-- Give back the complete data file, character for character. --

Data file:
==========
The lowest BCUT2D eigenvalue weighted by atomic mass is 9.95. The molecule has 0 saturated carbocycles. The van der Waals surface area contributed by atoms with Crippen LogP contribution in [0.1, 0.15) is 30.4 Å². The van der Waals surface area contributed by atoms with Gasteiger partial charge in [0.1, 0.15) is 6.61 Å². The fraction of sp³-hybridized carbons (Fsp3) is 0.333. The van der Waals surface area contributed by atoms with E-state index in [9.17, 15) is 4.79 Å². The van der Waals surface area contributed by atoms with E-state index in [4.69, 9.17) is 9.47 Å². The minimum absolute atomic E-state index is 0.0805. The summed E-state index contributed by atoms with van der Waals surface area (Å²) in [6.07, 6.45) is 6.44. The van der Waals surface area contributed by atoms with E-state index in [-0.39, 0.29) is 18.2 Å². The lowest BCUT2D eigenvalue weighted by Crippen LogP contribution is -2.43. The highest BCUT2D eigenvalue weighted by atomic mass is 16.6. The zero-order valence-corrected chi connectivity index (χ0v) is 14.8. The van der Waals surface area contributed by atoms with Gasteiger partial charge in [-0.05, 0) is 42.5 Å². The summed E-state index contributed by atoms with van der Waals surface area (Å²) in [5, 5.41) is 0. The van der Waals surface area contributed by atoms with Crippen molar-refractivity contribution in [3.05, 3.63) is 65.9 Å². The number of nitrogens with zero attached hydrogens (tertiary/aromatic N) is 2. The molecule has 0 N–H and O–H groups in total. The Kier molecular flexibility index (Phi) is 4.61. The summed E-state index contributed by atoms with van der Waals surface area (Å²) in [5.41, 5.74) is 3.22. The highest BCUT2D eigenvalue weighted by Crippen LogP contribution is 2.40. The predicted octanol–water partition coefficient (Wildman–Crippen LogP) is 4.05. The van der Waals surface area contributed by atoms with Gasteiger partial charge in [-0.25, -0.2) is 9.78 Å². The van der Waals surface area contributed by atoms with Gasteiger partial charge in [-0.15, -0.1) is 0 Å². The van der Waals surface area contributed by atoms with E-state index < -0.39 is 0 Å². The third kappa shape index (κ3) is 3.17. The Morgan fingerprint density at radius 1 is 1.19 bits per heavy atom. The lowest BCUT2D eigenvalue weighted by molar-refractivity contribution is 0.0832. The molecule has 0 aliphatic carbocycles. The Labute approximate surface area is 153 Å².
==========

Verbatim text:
The lowest BCUT2D eigenvalue weighted by atomic mass is 9.95. The molecule has 0 saturated carbocycles. The van der Waals surface area contributed by atoms with Crippen LogP contribution in [0.1, 0.15) is 30.4 Å². The van der Waals surface area contributed by atoms with Gasteiger partial charge in [0.1, 0.15) is 6.61 Å². The fraction of sp³-hybridized carbons (Fsp3) is 0.333. The van der Waals surface area contributed by atoms with E-state index in [9.17, 15) is 4.79 Å². The van der Waals surface area contributed by atoms with E-state index in [4.69, 9.17) is 9.47 Å². The minimum absolute atomic E-state index is 0.0805. The summed E-state index contributed by atoms with van der Waals surface area (Å²) in [6.07, 6.45) is 6.44. The van der Waals surface area contributed by atoms with E-state index in [-0.39, 0.29) is 18.2 Å². The lowest BCUT2D eigenvalue weighted by Crippen LogP contribution is -2.43. The highest BCUT2D eigenvalue weighted by atomic mass is 16.6. The zero-order valence-corrected chi connectivity index (χ0v) is 14.8. The van der Waals surface area contributed by atoms with Gasteiger partial charge in [-0.05, 0) is 42.5 Å². The summed E-state index contributed by atoms with van der Waals surface area (Å²) in [5, 5.41) is 0. The van der Waals surface area contributed by atoms with Crippen molar-refractivity contribution in [3.05, 3.63) is 65.9 Å². The number of nitrogens with zero attached hydrogens (tertiary/aromatic N) is 2. The molecule has 0 N–H and O–H groups in total. The Kier molecular flexibility index (Phi) is 4.61. The summed E-state index contributed by atoms with van der Waals surface area (Å²) in [5.41, 5.74) is 3.22. The highest BCUT2D eigenvalue weighted by Crippen LogP contribution is 2.40. The predicted octanol–water partition coefficient (Wildman–Crippen LogP) is 4.05. The van der Waals surface area contributed by atoms with Gasteiger partial charge in [-0.25, -0.2) is 9.78 Å². The van der Waals surface area contributed by atoms with Gasteiger partial charge in [-0.15, -0.1) is 0 Å². The van der Waals surface area contributed by atoms with E-state index < -0.39 is 0 Å². The third kappa shape index (κ3) is 3.17. The Morgan fingerprint density at radius 1 is 1.19 bits per heavy atom. The lowest BCUT2D eigenvalue weighted by molar-refractivity contribution is 0.0832. The molecule has 0 aliphatic carbocycles. The Labute approximate surface area is 153 Å².